The entrepreneur business is one of the best businesses in the United States. It’s an exciting business; it’s a challenging business; it’s a business that can deliver billions of dollars to winners and scoop up all of the money that the losers ever earned in their lifetime, leaving them poor, if not destitute.
The entrepreneur business, with its highs and its lows, is akin to the high that a gambler gets in Las Vegas. There are high stake chips involved, and every time the entrepreneur rolls the dice, his or her fate goes on the line. It’s a nerve-wracking business, to say the least, and sometimes the entrepreneur is confident. Other times the entrepreneur is crushed. Sometimes the entrepreneur wakes up and thinks of himself as a billionaire. Other times, he’s broke.
The truth is that to win at the entrepreneur game and make your money, you have to be cautiously realistic. I never want to dash the dreams and the hopeful spirit of a talented entrepreneur. But, at the same time, I don’t want to see any entrepreneur – or 99% of the entrepreneurs – risk everything, only to find out that they’ve bet on a number that won’t ever come up.
The problem with this emotional cycle is that it causes the entrepreneur to think in a way that is less than rational. Rather than getting help when help is needed, the entrepreneur will go and get help only when they become desperate and unable to pay. To be cautiously optimistic is a more realistic entrepreneurial attitude and these types of business owners will typically ask for help before they find themselves in a critical situation.
I counsel entrepreneurs to be realistic about the likelihood of their success, knowing that there are some who will be massively successful, but most will be trivially successful, if at all. The one thing, however, I caution all entrepreneurs to do is to guard their company stock with their life. Treat every single share as if it has a tremendous amount of market value. I’ve seen entrepreneurs who give 5% to this cousin for a few dollars, 10% to that friend for a few dollars more, etc. I ask the entrepreneurs when I get involved with them, “How many ‘10%s’ are available for you to give away before you have no stock left?”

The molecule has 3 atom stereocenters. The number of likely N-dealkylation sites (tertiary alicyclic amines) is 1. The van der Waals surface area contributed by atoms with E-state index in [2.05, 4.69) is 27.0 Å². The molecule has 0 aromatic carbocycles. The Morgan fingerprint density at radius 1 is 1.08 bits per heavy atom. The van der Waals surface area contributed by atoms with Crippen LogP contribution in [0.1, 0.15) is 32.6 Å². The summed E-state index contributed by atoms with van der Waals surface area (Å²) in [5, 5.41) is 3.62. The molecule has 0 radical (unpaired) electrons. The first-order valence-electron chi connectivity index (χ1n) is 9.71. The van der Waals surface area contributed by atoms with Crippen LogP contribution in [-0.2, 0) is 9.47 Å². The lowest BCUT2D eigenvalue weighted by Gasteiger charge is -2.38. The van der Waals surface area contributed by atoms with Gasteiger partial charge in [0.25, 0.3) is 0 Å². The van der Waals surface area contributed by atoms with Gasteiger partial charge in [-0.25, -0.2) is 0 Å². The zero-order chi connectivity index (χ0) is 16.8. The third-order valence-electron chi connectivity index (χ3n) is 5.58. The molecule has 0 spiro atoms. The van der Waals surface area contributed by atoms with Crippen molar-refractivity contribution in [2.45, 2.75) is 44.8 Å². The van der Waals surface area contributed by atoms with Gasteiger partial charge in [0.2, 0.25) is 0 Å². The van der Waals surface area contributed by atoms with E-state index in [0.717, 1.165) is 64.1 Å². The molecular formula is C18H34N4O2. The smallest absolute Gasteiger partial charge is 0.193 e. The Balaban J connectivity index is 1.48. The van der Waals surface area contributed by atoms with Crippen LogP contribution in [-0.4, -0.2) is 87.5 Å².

That’s the one place where entrepreneurs frequently make a mistake, and it’s usually the place that causes them to reach out to me – after they’ve made a couple of errors. There are lots of other places where entrepreneurs need to reach out. For example, they should reach out for help when: they have critical meetings with investors, when they have critical meetings with suppliers, when they have critical meetings with potential customers, joint venture partners, licensors, licensees or anybody who is going to make a material impact on the business. Each of these is a place when the entrepreneur should reach out and ask for some help.
If you need help, you’re welcome to call our office, but at the very least, if you don’t take our help, get help from somebody who you trust. Get this person to help you and your company to cross the finish line, because the entrepreneur game is a great game. But you want to make sure you turn the game and the chips that you have on the table into real wealth so you can provide a great life for your family.